PEMBROKE — Three people have filed complaints against the town of Pembroke, including two who say they were discriminated against in the workplace. The third person says she was not hired by the town because she is black.
Kecia McRae, Jennifer Dial and Dwayne Hunt each filed a discrimination complaint with the Robeson County chapter of the National Association for the Advancement of Colored People on Oct. 9. The town was served with the complaints on Tuesday, according to Renea Stackhouse, president of the organization.
McRae, who had applied for a position in the communications office of the Pembroke Police Department in July, was told she was not hired for the job because she is black, according to her complaint. McRae said that during her interview with Town Manager Oryan Lowry, he twice refused to shake her hand.
Jennifer Dial, who worked as the Police Department’s director of Communications, was replaced in her position in September. At the time, Lowry told The Robesonian that Dial’s replacement was “a transition that was mutual on all parties,” and that she was being replaced because of an ongoing illness that had caused her to miss work. In her complaint, Dial said the information in the article was incorrect.
“… There was no reason behind my demotion except for the fact that I was being retaliated against for wanting to hire an African American female (Kecia McRae), and also that I am a female that was not wanted in that position any longer because of differences between myself, the Town Manager Oryan Lowry and town Councilman Ryan Sampson,” Dial said in the complaint.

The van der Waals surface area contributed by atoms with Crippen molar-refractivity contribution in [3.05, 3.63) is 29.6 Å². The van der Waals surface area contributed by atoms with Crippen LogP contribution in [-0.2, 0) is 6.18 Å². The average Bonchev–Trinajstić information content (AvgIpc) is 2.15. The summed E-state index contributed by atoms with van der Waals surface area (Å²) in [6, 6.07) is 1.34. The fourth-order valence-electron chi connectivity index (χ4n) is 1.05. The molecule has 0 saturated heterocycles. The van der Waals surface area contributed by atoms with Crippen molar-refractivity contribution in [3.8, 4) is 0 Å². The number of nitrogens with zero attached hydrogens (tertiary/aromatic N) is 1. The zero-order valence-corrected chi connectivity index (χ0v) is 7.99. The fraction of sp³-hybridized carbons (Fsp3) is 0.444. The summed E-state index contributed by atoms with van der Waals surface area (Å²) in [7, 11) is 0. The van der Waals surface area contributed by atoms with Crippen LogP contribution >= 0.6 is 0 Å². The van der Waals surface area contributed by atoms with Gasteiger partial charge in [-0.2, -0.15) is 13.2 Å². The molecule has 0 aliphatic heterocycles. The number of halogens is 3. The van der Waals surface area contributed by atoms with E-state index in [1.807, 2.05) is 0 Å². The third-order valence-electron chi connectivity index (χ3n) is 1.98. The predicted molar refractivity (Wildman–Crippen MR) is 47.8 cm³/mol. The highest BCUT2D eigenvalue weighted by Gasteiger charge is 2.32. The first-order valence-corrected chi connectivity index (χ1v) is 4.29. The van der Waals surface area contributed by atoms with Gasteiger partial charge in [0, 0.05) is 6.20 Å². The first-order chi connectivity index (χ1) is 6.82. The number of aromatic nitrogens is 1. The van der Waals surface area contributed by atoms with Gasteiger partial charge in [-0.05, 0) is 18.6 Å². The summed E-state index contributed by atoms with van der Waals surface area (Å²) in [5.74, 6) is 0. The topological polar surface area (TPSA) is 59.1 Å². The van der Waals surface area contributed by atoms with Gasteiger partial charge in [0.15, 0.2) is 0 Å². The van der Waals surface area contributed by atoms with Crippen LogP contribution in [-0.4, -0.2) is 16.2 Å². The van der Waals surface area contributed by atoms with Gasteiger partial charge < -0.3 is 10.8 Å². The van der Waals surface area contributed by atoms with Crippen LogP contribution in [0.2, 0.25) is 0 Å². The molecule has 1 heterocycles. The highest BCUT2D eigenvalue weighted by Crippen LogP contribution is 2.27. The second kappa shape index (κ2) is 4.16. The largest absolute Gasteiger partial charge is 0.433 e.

Assistant Police Chief Dwayne Hunt, a 24-year-employee of the department, was suspended for three days without pay in August. Lowry has cited confidentiality laws in saying he could not tell what led to the suspension.
Hunt served as the assistant police chief under Police Chief Frank Hernandez, who retired in June. Detective Sebastian Veneziano was named interim chief, and in September police Sgt. Grant Florita took over that position. The town has not yet named a permanent chief.
“I was passed over for the job as chief, and was told that I would not get the job because of a complaint written against city Councilman Ryan Sampson,” Hunt’s complaint reads.
Lowry said on Friday that he had been out of the office for most of this week and was unaware of the discrimination complaints. Lowry said Stackhouse had left a message on his answering machine asking him to return her call, but her message did not mention any complaints against the town.
“We’ve been playing phone tag for the past couple of days,” he said.
Stackhouse said that the organization will begin its investigation into the claims by gathering information from all parties involved, and seek advice from the state conference of the NAACP.
“What we’ve done is asked for a meeting with the town manager and I’m hoping he will schedule that meeting, but of course he doesn’t have to,” Stackhouse said. “It’s up to them if they cooperate.”